The differences around the NCA are ultimately damaging to the unity of EAOs and is a continuation of a decades-long tactic by Myanmar Army strategists that attempts to divide alliances by negotiating with them separately. The "divide and rule" tactic is used as a tool to create divisions between EAOs, as the Vice Chairman of the Ta'ang National Liberation Army (TNLA) Brig-Gen Tarr Jode Jarr points out, "The military has always met ethnic groups separately in order to prevent them from uniting. It is their tactic."

Despite the contentions around the NCA, Daw Aung San Suu Kyi and the NLD (National League for Democracy)-led Government have continued to urge the EAOs to forfeit arms, cease fighting and sign the NCA. More importantly, there has been a notable increase in armed conflict, especially in northern Shan and Kachin States, resulting in non-signatories that form the UPNDC continuing to distance themselves from the NCA process.

 

As negotiations continue, the peace process in Myanmar remains stalled. Daw Aung San Suu Kyi should be encouraging her Government and the Myanmar Army to facilitate a full, meaningful and inclusive peace dialogue that initiates a process to change the institutional and governance structures of the country. The success of the peace process is inextricably linked to the amendment of the military-drafted 2008 Constitution, a document that institutionalizes grievances of ethnic nationalities and entrenches military power. Yet the Myanmar Army remains intransigent to even discussing amendments. Despite the announcement that seven ethnic states can draft their own constitutions, the important caveat that the 2008 Constitution takes precedent renders such a move insignificant regarding ethnic nationalities' aspirations.

 

By sowing divide regarding the NCA, a sustainable peace settlement becomes more and more difficult to achieve yet focus should shift away from this divisive accord. The Myanmar Government, as well as financial backers of the peace process in the international community, must do more to recognize the goals and aspirations of ethnic nationalities and commit to comprehensive political, institutional and legal reforms that guarantee a federal system of governance that reduces the power of the Myanmar Army and guarantees ethnic equality and self-determination.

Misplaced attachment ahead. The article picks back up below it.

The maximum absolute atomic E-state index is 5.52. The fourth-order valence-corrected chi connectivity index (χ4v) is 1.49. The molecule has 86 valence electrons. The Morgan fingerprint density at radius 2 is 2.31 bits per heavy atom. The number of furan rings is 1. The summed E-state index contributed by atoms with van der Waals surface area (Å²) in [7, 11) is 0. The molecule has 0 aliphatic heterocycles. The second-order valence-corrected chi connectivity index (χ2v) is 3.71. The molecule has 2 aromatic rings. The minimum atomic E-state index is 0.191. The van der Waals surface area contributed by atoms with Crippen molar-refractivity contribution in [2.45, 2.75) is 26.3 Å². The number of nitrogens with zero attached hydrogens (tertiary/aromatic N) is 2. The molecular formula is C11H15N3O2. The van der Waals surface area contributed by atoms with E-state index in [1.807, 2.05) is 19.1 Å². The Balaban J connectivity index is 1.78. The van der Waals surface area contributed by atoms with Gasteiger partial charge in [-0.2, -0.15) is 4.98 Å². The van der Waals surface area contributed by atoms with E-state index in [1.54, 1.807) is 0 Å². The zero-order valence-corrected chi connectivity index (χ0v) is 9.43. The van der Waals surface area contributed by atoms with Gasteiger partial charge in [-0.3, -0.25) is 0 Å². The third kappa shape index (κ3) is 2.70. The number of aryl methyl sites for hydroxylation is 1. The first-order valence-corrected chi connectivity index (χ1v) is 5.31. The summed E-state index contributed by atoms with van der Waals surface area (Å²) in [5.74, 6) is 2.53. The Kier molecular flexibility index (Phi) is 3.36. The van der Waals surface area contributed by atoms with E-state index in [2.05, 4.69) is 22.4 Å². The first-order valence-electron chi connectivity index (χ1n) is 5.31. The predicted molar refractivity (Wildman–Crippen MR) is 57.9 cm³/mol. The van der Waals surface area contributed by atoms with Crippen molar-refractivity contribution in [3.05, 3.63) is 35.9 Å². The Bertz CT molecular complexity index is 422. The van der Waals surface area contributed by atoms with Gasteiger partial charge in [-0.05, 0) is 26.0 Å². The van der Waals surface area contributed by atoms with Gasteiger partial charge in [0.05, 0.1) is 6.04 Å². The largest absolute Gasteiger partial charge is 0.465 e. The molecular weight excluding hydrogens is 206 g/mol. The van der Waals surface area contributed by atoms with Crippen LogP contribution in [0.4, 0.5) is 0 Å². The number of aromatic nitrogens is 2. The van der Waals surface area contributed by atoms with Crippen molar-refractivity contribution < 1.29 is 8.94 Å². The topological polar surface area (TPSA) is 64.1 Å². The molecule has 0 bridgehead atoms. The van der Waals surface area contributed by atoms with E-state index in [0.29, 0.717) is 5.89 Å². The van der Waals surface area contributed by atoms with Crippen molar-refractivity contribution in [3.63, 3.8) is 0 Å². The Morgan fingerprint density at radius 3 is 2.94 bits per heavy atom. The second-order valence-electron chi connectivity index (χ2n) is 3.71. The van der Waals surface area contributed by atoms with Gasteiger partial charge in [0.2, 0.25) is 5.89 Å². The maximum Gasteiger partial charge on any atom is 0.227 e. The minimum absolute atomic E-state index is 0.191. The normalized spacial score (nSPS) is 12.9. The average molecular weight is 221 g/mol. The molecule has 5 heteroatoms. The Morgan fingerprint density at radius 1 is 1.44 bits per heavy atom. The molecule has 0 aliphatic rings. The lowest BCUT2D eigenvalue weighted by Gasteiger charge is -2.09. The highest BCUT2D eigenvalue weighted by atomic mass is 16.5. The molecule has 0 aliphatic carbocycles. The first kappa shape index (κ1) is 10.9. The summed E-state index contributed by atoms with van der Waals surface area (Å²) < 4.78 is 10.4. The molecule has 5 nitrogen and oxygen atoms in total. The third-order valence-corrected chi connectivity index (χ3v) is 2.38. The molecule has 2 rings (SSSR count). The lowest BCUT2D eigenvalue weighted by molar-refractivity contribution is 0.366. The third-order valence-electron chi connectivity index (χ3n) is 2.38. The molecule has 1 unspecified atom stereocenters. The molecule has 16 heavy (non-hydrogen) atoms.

[1] One year following the 1988 pro-democracy uprising, the former military junta changed the country's name from Burma to Myanmar overnight. Progressive Voice uses the term 'Myanmar' in acknowledgment that most people of the country use this term. However, the deception of inclusiveness and the historical process of coercion by the former State Peace and Development Council military regime into usage of 'Myanmar' rather than 'Burma' without the consent of the people is recognized and not forgotten.

 

STATEMENTS AND PRESS RELEASES

 

Burma: Two Islamic Schools Shuttered in Rangoon

By Human Rights Watch

 

 

REPORTS

 

The People's Republic of China and Burma: Not Only Pauk -Phaw

By Bertil Lintner, Project 2049 Institute 

About Progressive Voice

 

Progressive Voice is a participatory rights-based policy research and advocacy organization that was born out of Burma Partnership. Burma Partnership officially ended its work on October 10, 2016 the same day that Progressive Voice was formally established. For further information, please see our press release "Burma Partnership Celebrates Continuing Regional Solidarity for Burma and Embraces the Work Ahead for Progressive Voice."

     


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As Daw Aung San Suu Kyi proclaimed,

As Daw Aung San Suu Kyi proclaimed,
"Justice is a dream. But it is a dream we are determined to realize."